IN THE STUDIO

THE PROCESS BEHIND EACH PIECE

avpottery-95.jpg
IMG_0321.jpg

Step 1: exploring!

The creative process that feeds all of Angela’s work begins with consistent stoke for nature that she maintains through regular hiking, biking and exploring in and around Chicago. Mountain biking in Palos, kayaking the lagoons, or exploring icy beaches- play and exploration are key to cultivating a productive imagination. Exploring drives her to focus, curiosity and joy in the studio.

avpottery-5.jpg

Step 2: Wedging

To ensure consistency and remove air bubbles every ball of clay needs to be wedged before it becomes a pot. This involves kneading and rolling the clay in a spiral pattern in many rotations until the clay particles are aligned. Air bubbles will cause issues when throwing on the wheel and if they remain in the clay during the firing, they can cause the clay body to break or even explode . A tedious first step, wedging is a crucial preventative task.

avpottery-33.jpg

Step 3: throwing

No step is more important than the others, but wheel-throwing is the deepest, most complex and most magical of them all. This is where balls of mud transform into vessels of home and hearth and art. This phase requires gentle strength, consistent force, a steady hand and mastery of many techniques. The artists true intentions are expressed as forms take shape and devotion, training, obedience, and thousands (and thousands) of hours at the wheel provide a roadmap for excellence and execution.

avpottery-75.jpg

Step 4: trimming

Once the clay is leather-hard, a level of dryness that is stiff enough to hold it’s form but soft enough to carve into, it is time to set it back on the wheel for trimming and finishing. As the wheel spins, the sharp trimming tools carve away ribbons of clay, finalizing the shape and cleaning up the bottom of the piece. Different sized tools are used to add a foot and then brush on underglaze (colored clay) to carve the logo.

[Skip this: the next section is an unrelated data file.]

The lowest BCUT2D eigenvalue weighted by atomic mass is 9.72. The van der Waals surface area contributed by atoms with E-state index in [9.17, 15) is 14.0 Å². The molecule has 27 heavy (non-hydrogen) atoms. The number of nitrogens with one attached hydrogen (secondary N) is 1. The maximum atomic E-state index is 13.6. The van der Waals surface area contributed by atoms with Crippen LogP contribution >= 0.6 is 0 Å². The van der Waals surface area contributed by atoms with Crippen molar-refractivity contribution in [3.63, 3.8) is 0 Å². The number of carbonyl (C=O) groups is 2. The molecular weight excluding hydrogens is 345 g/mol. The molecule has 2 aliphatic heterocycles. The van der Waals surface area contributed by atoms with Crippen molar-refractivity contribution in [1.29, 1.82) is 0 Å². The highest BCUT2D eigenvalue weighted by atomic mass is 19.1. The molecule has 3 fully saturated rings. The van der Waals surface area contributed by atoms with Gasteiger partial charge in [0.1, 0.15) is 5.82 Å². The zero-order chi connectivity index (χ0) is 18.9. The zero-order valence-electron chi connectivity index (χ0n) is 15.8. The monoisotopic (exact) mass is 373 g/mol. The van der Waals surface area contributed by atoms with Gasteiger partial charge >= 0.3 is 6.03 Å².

avpottery-102.jpg

Step 5: attaching

After the piece is trimmed on the wheel and while it is still leather-hard, handles, spouts or decorative additions are made. In this photo a spout is about to be attached to a teapot. The holes are punched out and then slip (clay slurry) is used like glue to stick the spout onto the form. The attachment seams are then smoothed out and cleaned up with a sponge. This same method will be used for a handle before it is finalized and left to dry slowly.

avpottery-128.jpg

Step 6: bisque firing

After a minimum of 2 days of drying , when there is no longer any moisture in the clay and it feels bone dry it is ready for the first firing. The pieces are carefully loaded into an electric kiln and strategically stacked for a safe and efficient firing. The kiln is then programmed to fire for 12-13 hours, slowly climbing to a max temperature of 1888 degrees. The kiln then slowly cools for an additional 18-24 hours depending on how fully it is packed. This phase takes about 2 and a half days from start to finish.

avpottery-140.jpg

Step 7: glazing

Bisque-ware is now sturdy enough to handle, but porous enough to receive glaze onto its surface. Glaze is raw material mixed in combinations where chemical reactions occur at high temperatures and the material fuses to the clay becoming vitreous (glass-like). In order to apply the glaze it needs to be wet (at a consistency like heavy whipping cream). Here, the potter expresses their style through application techniques like dipping, pouring, spraying, brushing, sponging, and color choice.

avpottery-138.jpg

Glaze firing

When the raw glaze has completely dried onto the surface of the bisqued piece it is finally ready for the last (and most exciting/unpredictable) phase. The pieces are loaded back into the electric kiln , this time without stacking or touching them together so they don’t fuse together at high temperatures. The kiln is programmed to reach a temperature of 2165 degrees over 8 hours where chemical reactions create beautiful colors and textures and a vitrified, functional piece. It takes about 2-3 weeks to complete the entire process.

all photos in this series were taken by Jill Fager